Tech Tip: Unexpected .Net Core Performance Bottlenecks

Updated on: 05 Aug 2020

One notable project I did with .Net Core involved the development of a mobile app and web app for a large cinema chain. One of the requirements was that should be able to handle a large volume of traffic. Game on!

After going through the project's technical assessment, we decided to go with .Net core for the back-end services.

Excitement grew  because now I will be able to witness the performance benefits of .Net core as touted by TechEmpower and others such as the developers from Age of Ascent.

So we did the development work and when it came to do performance testing, something did not go right. We were expecting to at least exceed 500 requests per second easily but it was not meant to be.

Our AWS Fargate containers hosting the .Net core apps were dying at 50 requests per second. Even stranger is that CPU and memory consumption were all low. The apps were just not responding to requests.

What the heck is going on? It took us a couple of wasted days to figure things out and we discovered the bottlenecks were caused by three culprits.

Culprit #1: Not going async all the way

For any IO thread blocking methods, you will need to go async or else your app will slow to a crawl after a certain number of concurrent requests.

As a result, we had to go through every code that is an IO thread blocking code which were non- asynchronous and change them to be asynchronous. These changes were mostly in code that made requests to an external API or database queries via Entity Framework (EF).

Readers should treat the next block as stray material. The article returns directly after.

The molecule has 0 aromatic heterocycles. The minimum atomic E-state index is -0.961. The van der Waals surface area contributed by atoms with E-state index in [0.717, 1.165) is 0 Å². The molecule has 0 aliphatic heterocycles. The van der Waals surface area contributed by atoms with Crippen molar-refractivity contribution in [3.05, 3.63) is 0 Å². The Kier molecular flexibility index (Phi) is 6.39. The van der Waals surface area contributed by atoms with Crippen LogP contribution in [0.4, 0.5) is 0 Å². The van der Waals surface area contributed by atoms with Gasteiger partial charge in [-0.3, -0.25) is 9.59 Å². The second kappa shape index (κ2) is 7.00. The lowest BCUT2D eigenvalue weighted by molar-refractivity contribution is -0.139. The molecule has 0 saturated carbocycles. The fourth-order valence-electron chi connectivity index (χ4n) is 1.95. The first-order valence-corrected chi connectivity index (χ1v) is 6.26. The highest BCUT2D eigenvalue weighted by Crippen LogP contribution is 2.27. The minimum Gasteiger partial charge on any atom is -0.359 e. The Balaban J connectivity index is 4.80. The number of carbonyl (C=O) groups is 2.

One area of code which we frequently overlooked was that in EF core, they have methods like ToListAsync() and FirstOrDefaultAsync(). We learned the hard way that instead of using something like ToList(), to avoid performance hits, you will need to use ToListAsync() .

Not using async methods results in something called 'thread exhaustion' that will cause your .Net Core app to ground to a halt. The symptoms would be be low CPU and memory but the app takes a long time to respond or does not respond at all.

Culprit #2: Using WebClient instead of HttpClient

I've not investigated on why using WebClient instead of HttpClient would cause the .Net Core app to ground to a halt. Using WebClient, even when asynchronously, will cause performance bottlenecks. The moment, we ported our code to HttpClient, the app's performance exceeded expectations. It is something to keep note of and I will most likely look further into it in a separate post.

Culprit #3: Not using HttpClient properly

After fixing problems caused by culprit 1 and 2, most of our services successfully passed the performance tests. But there were a few services which were still failing. Turns out that it was due HttpClient being used incorrectly in certain parts of the code.

There is supposedly a tendency for developers to incorrectly use HttpClient. This consequently results in a an issue called port exhaustion. Like culprit #1, the symptoms would be be low CPU and low memory but the app is not responding.

Big thanks to this aspnetmonsters article for helping us troubleshoot the issue. The article is a must read.

My recommendation to fix this problem is to use HttpClientFactory when implementing HttpClient. I personally used this  Microsoft documentation for my reference.

Thinking about it again, my colleagues and I are now suspecting that  culprit#2 and culprit#3 are of the same nature.

So after rectifying all the above three issues, we did several more rounds of performance tests. And Bam! Now the apps able to execute more than 3000 requests per second. We were happy, clients are happy and so are the movie-going customers.

I hope this article will help those who encountered similar issues.

I am also planning to talk more about the architecture of the cinema project in a separate post as it is an interesting architecture with noteworthy pros and cons.

Happy coding!

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